As soon as Communism in Lithuania fell in 1990, though many of those attitudes changed, Rabbi Rosenson says, and today, the Holocaust – and the persecution of the Jews during the war period – is taken very seriously. “Lithuania has its own Holocaust Memorial Day – September 23rd, the day the Vilna Ghetto fell, and this day is taken very seriously by everyone, to the highest levels of leadership and society. The country also has many citizens who themselves, or whose parents, helped hide Jews – what we call “the righteous of the nations” - and these people are highly honored in Lithuania.
“Lithuania has its own Holocaust educational center, which coordinates programs for all children in the country's schools. Teacher delegations from Lithuania come to Israel at least twice a year, and the teachers run the programs in the schools. There are Holocaust research centers in Lithuanian universities, with many studies discussing the Lithuanian people's failures regarding their Jews. It seems to me,” says Rabbi Rosenson, “that these efforts are sincere, and that there has been a true effort among Lithuanians to analyze their behavior during the war.”
Of course, there were – and are – genuine Nazi sympathizers in Lithuania, Rabbi Rosenson says. “And there are many issues that have not been addressed. No discussion on compensation for property Jews lost has yet begun, and after independence in 1990, the country was very resistant to try its own war criminals who helped the Nazis during the Holocaust. On the other hand, we must remember that it wasn't until the 1980s that France tried Nazi war criminal Klaus Barbie – and unlike Lithuania, France was not under Soviet occupation, with Moscow refusing to even discuss the murder of Jews.”
Lithuania's relationship with the state of Israel reflects this change, Rabbi Rosenson says. “Lithuania is striving to be a European country, so it has adopted European attitudes, which are sometimes critical of Israel. But in 1995, the Lithuanian Prime Minister came to the Knesset and apologized for what his people did – long before former leaders of other former Communist countries, like Ukraine, did. And the fact that Lithuania has an embassy in Israel is significant as well,” he says. “Lithuania is a small country with a limited budget for foreign representation, and it does not have embassies in Jordan and Egypt.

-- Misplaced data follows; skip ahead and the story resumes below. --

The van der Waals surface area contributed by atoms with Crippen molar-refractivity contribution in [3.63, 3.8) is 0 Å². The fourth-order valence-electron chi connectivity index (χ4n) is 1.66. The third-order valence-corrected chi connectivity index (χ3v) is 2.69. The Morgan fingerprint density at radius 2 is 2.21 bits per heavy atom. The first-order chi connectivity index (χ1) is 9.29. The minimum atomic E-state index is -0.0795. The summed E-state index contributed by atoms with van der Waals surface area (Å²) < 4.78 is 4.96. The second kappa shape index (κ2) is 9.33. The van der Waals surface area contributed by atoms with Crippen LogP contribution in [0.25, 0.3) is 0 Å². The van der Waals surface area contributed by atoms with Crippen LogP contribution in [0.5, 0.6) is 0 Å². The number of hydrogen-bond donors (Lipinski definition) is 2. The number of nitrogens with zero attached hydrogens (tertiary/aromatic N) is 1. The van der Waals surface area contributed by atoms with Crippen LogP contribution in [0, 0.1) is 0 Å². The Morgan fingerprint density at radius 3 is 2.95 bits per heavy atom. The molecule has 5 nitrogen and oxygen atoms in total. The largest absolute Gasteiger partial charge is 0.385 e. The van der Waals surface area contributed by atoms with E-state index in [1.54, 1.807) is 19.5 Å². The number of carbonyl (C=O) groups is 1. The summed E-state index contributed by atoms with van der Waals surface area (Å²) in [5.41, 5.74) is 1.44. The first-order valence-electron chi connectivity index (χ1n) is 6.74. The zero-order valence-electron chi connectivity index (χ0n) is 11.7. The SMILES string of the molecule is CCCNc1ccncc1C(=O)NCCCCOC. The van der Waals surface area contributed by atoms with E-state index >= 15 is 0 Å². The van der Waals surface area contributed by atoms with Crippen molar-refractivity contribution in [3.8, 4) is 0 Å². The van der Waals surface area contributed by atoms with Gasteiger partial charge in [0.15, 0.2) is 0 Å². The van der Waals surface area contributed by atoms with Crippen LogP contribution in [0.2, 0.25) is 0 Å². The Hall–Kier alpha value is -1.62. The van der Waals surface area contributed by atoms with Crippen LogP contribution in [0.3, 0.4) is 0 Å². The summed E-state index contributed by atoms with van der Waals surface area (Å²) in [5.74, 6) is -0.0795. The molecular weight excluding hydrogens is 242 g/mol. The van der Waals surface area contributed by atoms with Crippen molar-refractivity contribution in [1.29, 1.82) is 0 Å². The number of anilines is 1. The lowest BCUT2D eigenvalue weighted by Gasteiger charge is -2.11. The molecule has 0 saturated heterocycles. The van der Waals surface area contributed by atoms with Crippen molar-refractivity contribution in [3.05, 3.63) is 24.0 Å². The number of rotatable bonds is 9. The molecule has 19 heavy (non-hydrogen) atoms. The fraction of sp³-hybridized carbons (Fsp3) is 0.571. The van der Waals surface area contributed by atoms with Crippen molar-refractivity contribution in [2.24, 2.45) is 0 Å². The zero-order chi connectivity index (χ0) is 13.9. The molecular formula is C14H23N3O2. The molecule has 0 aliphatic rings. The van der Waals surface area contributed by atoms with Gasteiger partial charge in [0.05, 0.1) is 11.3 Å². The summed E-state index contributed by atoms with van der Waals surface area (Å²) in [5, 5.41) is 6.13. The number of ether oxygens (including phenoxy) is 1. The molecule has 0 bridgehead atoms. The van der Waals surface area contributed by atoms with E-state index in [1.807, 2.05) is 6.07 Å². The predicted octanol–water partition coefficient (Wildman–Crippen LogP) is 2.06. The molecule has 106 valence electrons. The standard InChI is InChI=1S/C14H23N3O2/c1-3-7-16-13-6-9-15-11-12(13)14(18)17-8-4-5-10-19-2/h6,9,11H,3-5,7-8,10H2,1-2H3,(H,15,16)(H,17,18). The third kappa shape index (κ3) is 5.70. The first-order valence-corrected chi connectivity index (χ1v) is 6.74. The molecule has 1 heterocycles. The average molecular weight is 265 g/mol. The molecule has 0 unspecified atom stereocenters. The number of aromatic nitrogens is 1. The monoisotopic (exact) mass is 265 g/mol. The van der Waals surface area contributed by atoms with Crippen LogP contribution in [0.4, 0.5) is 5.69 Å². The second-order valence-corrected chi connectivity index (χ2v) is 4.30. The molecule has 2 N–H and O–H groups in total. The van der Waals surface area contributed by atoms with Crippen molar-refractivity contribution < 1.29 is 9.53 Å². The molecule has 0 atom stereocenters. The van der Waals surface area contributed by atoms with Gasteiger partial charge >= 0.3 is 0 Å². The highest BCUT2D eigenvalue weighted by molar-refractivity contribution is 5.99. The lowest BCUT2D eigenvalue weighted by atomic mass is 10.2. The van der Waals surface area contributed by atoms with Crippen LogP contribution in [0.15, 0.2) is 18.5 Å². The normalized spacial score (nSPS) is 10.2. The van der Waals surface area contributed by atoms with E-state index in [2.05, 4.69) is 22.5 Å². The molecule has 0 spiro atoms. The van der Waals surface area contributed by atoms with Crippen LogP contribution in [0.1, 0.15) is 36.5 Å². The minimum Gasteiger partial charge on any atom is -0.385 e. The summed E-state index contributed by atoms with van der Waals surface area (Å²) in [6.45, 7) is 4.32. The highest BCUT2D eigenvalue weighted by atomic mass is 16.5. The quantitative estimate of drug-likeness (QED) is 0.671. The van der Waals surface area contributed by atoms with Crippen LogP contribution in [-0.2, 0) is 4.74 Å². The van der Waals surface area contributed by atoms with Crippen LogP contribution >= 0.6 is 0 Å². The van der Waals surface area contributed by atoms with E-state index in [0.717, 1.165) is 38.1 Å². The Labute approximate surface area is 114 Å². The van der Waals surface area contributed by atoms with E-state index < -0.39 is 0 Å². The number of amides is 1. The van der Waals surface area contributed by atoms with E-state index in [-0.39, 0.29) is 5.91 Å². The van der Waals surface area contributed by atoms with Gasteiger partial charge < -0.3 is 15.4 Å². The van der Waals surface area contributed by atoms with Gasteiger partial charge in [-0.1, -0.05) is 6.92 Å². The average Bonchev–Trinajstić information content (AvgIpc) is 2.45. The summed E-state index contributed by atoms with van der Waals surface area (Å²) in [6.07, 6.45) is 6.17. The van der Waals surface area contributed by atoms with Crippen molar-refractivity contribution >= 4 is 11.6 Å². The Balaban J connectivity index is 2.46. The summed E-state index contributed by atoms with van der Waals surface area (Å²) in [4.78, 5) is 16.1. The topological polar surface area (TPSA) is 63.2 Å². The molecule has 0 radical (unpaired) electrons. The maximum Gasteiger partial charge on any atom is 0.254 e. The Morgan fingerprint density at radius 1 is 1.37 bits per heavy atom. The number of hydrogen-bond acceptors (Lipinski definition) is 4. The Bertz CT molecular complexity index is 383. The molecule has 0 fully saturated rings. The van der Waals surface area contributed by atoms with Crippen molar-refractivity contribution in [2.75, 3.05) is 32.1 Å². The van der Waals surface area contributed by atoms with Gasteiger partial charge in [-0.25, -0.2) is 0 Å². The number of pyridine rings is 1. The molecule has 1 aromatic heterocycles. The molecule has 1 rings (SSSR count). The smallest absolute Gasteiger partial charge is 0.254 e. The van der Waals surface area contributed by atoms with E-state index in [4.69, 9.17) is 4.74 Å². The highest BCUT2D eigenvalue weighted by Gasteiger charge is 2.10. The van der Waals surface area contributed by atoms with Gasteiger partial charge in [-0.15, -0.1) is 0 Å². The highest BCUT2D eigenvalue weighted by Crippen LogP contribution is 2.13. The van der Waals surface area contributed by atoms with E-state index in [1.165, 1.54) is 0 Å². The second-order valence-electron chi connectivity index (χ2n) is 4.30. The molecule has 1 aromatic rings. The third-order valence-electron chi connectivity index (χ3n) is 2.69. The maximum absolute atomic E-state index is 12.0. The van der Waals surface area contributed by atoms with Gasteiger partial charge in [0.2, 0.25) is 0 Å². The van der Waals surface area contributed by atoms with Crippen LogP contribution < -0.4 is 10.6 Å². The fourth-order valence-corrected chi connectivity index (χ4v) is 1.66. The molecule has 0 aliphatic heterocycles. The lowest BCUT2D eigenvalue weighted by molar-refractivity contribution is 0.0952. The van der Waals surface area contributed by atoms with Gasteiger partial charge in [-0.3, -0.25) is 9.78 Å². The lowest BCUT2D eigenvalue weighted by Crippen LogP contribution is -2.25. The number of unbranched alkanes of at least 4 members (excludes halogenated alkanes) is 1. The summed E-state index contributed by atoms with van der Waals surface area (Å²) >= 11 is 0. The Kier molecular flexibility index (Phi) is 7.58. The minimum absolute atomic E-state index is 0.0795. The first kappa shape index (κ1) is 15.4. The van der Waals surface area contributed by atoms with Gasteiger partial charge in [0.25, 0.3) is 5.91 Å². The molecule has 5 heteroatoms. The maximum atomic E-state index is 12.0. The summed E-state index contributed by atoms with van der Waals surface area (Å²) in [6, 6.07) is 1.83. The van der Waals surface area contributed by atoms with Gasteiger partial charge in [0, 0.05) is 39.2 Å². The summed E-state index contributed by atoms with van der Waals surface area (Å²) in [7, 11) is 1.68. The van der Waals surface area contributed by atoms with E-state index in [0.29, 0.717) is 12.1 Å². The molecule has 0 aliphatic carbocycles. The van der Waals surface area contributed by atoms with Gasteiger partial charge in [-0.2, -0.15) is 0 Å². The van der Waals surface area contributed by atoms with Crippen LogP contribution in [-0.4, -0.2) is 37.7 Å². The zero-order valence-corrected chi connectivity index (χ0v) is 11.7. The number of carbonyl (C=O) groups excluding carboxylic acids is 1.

“By rights it shouldn't have an embassy in Israel either, as Lithuania has no diplomatic interest in this part of the world – but it does have a moral interest, and the establishment of their embassy here, along with their activities in commemorating the Holocaust, indicates to me that many Lithuanians have done a great deal of thinking in recent years. I wouldn't dispute those who feel differently, considering what we are talking about,” Rabbi Rosenson says. “But personally, I think this is more than a show to impress Europe – or us.”
On his visit here. Kubilius met with President Shimon Peres, Prime Minister Binyamin Netanyahu, and other top officials. He visited the Kotel, Yad Vashem, and the Carmel forest, and he planted a tree in the JNF's Grove of Nations. At the tree plantin, Kubilius said that Israel had done a wonderful job of rebuilding the Land. "Over the last 2,000 years, the land was neglected, so much that in his famous novel about his trip to the Holy Land 150 years ago, the American writer Mark Twain describes it as deserted and ugly. But if you travel around Israel today, you will see a beautiful country, uniquely positioned as a bridge between Europe, Asia and Africa. If you study Israel's plants and birds, you will discover that there are so many different species in such a small country.”